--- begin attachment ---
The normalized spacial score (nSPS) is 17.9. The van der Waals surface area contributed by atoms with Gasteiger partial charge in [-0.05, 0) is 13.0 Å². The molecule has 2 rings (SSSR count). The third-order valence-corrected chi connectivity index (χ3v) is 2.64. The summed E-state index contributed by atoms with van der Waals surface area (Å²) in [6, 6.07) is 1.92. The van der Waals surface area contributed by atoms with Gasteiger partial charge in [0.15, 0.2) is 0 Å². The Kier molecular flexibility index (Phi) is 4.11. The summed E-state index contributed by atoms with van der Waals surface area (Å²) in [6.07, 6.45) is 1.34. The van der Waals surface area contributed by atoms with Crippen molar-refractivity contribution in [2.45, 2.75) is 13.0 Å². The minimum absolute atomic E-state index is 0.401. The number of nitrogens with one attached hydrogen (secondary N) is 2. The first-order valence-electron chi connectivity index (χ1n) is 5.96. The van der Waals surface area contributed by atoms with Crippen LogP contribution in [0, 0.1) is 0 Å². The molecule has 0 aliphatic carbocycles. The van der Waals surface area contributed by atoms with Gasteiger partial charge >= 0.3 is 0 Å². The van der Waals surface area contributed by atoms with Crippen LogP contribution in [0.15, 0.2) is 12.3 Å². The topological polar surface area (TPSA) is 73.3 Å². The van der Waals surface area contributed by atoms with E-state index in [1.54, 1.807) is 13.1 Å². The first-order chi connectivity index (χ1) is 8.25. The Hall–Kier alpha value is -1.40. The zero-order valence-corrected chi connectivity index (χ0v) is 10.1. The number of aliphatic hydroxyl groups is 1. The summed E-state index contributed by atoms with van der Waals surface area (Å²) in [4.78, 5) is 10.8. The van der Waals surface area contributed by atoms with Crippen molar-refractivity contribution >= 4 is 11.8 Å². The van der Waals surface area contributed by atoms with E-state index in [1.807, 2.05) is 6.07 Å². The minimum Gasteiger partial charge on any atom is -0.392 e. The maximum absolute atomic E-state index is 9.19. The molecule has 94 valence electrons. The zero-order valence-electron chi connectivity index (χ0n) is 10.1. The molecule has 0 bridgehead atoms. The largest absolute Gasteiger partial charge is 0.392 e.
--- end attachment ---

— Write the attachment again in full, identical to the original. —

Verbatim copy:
The normalized spacial score (nSPS) is 17.9. The van der Waals surface area contributed by atoms with Gasteiger partial charge in [-0.05, 0) is 13.0 Å². The molecule has 2 rings (SSSR count). The third-order valence-corrected chi connectivity index (χ3v) is 2.64. The summed E-state index contributed by atoms with van der Waals surface area (Å²) in [6, 6.07) is 1.92. The van der Waals surface area contributed by atoms with Gasteiger partial charge in [0.15, 0.2) is 0 Å². The Kier molecular flexibility index (Phi) is 4.11. The summed E-state index contributed by atoms with van der Waals surface area (Å²) in [6.07, 6.45) is 1.34. The van der Waals surface area contributed by atoms with Crippen molar-refractivity contribution in [2.45, 2.75) is 13.0 Å². The minimum absolute atomic E-state index is 0.401. The number of nitrogens with one attached hydrogen (secondary N) is 2. The first-order valence-electron chi connectivity index (χ1n) is 5.96. The van der Waals surface area contributed by atoms with Crippen LogP contribution in [0, 0.1) is 0 Å². The molecule has 0 aliphatic carbocycles. The van der Waals surface area contributed by atoms with Gasteiger partial charge >= 0.3 is 0 Å². The van der Waals surface area contributed by atoms with Crippen LogP contribution in [0.15, 0.2) is 12.3 Å². The topological polar surface area (TPSA) is 73.3 Å². The van der Waals surface area contributed by atoms with E-state index in [1.54, 1.807) is 13.1 Å². The first-order chi connectivity index (χ1) is 8.25. The Hall–Kier alpha value is -1.40. The zero-order valence-corrected chi connectivity index (χ0v) is 10.1. The number of aliphatic hydroxyl groups is 1. The summed E-state index contributed by atoms with van der Waals surface area (Å²) in [4.78, 5) is 10.8. The van der Waals surface area contributed by atoms with Crippen molar-refractivity contribution >= 4 is 11.8 Å². The van der Waals surface area contributed by atoms with E-state index in [1.807, 2.05) is 6.07 Å². The minimum Gasteiger partial charge on any atom is -0.392 e. The maximum absolute atomic E-state index is 9.19. The molecule has 94 valence electrons. The zero-order valence-electron chi connectivity index (χ0n) is 10.1. The molecule has 0 bridgehead atoms. The largest absolute Gasteiger partial charge is 0.392 e.